Boris Johnson quietly abandons sordid plan to cap MPs’ second job pay or hours

The PM claimed MPs’ second jobs should have ‘reasonable limits’ when he finally acted over Owen Paterson’s sleaze row – but it now appears that won’t mean a cap of hours or salary

Prime Minister Boris Johnson has quietly walked away from the plan

Boris Johnson has quietly dropped anti-sleaze plans to cap MPs’ hours or pay from their second jobs.

The Prime Minister claimed outside work should be kept within ‘reasonable limits’ when he finally acted last year.

At the time, Deputy Prime Minister Dominic Raab suggested that ‘reasonable limits’ meant capping second job pay or hours.

But now Boris Johnson’s government has objected to both, in a review of the system run by the Commons Standards Committee.

The objections, obtained by the Guardian, said an hours cap would be ‘impractical’ and an income cap could unfairly ban MPs from writing books in their free time.

Boris Johnson himself gave an advance of £88,000 for an ‘unwritten’ book in 2015.

It came as curator Sir Geoffrey Cox saved an extra £54,354.50 from his second £1,500-an-hour job as a QC.

Sir Geoffrey – who insists he broke no rules – sparked outrage last year after working a corruption inquiry in the British Virgin Islands for 11 separate days as the House of communes sat.

Boris Johnson sparked fury in November when he tried to tear up the system to prevent Tory MP Owen Paterson from being suspended for breaching lobbying rules.

Mr Paterson then left the Commons to protest his innocence, but only after weeks of backlash from the public.

Boris Johnson finally tried to resolve the dispute by accepting two key recommendations in a 2018 report by the Committee for Standards in Public Life.

The first was to amend the Code of Conduct for Members to state: “Members should not accept any paid work to provide services as a parliamentary strategist, adviser or consultant, for example, advising on parliamentary business or how to influence parliament and its members. .

Sir Geoffrey Cox sparked outrage last year after working on an inquiry into corruption in the British Virgin Islands for 11 different days while the House of Commons sat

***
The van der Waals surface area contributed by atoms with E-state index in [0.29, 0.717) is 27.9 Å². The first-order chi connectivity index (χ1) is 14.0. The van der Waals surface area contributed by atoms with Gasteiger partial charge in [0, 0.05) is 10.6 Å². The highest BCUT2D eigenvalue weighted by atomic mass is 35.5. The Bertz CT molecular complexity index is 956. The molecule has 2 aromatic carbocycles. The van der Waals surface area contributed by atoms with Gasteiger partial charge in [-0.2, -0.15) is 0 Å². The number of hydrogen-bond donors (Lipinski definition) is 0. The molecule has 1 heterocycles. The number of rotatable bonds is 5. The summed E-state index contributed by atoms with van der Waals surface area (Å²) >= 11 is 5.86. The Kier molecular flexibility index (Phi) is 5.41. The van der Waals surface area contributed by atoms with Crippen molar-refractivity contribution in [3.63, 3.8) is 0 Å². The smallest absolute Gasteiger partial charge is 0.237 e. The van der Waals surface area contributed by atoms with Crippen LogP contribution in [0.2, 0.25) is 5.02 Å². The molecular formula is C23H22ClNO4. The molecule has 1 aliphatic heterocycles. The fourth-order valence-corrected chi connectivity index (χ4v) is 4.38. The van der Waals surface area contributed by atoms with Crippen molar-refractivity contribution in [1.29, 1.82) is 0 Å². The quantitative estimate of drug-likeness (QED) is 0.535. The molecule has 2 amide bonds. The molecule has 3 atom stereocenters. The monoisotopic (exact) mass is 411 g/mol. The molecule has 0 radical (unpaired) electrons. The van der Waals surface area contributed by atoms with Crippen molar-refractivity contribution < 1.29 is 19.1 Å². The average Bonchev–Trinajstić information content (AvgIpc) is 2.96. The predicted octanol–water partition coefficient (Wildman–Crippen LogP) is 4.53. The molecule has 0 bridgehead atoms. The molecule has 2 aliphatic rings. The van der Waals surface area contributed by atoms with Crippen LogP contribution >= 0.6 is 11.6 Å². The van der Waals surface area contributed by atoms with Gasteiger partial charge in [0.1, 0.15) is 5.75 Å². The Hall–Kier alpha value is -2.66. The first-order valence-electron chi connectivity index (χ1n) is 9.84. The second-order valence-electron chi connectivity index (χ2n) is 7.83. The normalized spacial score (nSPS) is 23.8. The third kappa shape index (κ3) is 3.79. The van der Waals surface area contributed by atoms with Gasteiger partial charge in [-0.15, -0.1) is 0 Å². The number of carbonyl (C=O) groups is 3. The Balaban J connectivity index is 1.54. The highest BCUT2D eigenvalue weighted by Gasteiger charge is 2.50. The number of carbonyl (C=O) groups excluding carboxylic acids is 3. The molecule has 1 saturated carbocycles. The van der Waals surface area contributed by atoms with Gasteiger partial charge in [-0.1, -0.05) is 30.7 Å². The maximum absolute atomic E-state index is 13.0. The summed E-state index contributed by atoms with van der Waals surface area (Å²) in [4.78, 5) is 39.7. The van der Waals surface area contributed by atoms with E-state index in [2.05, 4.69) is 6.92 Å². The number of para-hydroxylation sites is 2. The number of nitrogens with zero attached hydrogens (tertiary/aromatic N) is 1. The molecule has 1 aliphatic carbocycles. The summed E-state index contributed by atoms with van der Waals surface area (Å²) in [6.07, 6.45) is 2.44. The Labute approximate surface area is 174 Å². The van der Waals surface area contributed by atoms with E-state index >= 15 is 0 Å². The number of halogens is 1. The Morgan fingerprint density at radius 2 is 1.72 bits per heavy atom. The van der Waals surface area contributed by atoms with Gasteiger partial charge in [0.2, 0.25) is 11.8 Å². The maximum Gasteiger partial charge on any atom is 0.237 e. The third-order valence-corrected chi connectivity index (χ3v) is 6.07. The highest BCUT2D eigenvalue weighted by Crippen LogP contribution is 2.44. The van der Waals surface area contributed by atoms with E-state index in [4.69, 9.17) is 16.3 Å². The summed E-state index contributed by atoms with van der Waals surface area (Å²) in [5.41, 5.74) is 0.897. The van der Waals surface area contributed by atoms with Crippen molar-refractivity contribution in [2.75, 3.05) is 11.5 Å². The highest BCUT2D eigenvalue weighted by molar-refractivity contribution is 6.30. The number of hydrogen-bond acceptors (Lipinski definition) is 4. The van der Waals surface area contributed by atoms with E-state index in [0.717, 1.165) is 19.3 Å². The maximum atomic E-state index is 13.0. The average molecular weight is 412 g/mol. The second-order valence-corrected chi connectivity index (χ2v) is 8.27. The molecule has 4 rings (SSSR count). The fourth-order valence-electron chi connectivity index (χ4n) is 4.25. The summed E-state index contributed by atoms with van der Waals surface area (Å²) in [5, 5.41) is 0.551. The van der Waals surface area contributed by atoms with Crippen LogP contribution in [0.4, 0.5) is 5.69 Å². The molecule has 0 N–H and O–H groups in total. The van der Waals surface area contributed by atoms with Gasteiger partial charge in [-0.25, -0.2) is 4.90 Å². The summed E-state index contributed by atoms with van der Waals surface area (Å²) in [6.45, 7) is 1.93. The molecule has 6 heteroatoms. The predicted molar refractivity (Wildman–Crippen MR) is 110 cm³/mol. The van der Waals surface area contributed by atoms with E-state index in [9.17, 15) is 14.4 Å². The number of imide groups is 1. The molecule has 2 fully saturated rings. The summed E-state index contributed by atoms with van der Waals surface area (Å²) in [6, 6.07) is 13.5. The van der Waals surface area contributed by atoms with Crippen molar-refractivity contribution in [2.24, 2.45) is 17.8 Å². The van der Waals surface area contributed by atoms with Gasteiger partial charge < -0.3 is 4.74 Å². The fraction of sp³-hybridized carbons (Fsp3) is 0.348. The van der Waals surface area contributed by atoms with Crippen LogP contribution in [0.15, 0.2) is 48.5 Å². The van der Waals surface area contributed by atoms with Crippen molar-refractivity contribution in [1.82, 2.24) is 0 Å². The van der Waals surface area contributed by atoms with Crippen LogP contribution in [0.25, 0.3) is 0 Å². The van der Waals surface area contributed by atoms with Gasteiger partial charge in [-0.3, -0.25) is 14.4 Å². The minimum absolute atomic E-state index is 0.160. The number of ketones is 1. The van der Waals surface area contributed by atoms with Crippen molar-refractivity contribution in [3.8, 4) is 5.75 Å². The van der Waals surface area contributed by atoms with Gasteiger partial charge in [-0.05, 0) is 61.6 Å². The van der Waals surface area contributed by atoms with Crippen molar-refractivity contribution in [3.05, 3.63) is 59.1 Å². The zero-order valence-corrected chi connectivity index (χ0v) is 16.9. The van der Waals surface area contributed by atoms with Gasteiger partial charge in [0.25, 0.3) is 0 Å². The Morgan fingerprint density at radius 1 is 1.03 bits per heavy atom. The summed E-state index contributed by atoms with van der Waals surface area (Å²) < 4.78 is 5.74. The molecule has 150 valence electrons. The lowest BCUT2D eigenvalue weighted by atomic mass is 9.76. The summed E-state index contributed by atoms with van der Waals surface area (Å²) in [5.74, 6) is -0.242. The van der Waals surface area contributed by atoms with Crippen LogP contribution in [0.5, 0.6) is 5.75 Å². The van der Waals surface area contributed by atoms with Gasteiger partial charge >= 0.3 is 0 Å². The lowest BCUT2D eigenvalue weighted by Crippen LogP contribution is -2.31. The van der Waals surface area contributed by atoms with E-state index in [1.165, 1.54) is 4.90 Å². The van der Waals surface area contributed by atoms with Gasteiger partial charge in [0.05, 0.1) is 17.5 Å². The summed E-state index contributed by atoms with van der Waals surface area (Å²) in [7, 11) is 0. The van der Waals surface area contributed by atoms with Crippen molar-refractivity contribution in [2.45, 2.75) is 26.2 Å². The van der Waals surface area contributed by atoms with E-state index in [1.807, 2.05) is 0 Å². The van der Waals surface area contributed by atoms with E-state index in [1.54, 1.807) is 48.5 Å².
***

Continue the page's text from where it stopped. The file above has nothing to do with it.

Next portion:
BVI Commission of Inquiry / YouTube)

“MPs should never accept payment or an offer of employment to act as political or parliamentary consultants or advisers.”

The second was to state: “Any outside activity undertaken by an MP, whether remunerated or unpaid, should be kept within reasonable limits and should not prevent him from fully exercising his range of duties.

Boris Johnson never explicitly promised ‘reasonable limits’ would be defined by hours or salary.

But his deputy Dominic Raab suggested that would be the case. He told BBC Radio 4: “You can do it in two ways.

“You can do it by amount or you can do it by number of hours.

“We have asked the standards committee to work out the details by January.”

Mr. Raab added at the time: “The amount [in terms of pay] is of course one thing — particularly from the point of view of perception — but I think the other thing, if you ask me personally, is the volume, the number of hours, because the principle is very clear.

“Your top priority is to serve your constituents and you should not take on any interests outside the House of Commons that get in the way of that.”

Government objections were raised by Chancellor of the Duchy of Lancaster Steve Barclay and Commons Leader Mark Spencer.

They said: “The government is initially of the view that imposing fixed constraints such as time limits on the time MPs can devote to outside work would be impractical.

“Imposing time limits would not necessarily serve to address recent concerns about paid advocacy and the primary duty of MPs to serve their constituents. It might be possible, for example, for an MP to complete work within the agreed time frame, but this does not necessarily mean that this work is “appropriate” even if it did not constitute “paid defence”. »

They added, “With respect to caps on outside labor income, imposing such a cap could serve to prohibit activities that do not exert undue influence on the political system. Income from activities such as writing books, for example, would not prevent MPs from fulfilling their primary duty to their constituents. »

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Edward L. Robinett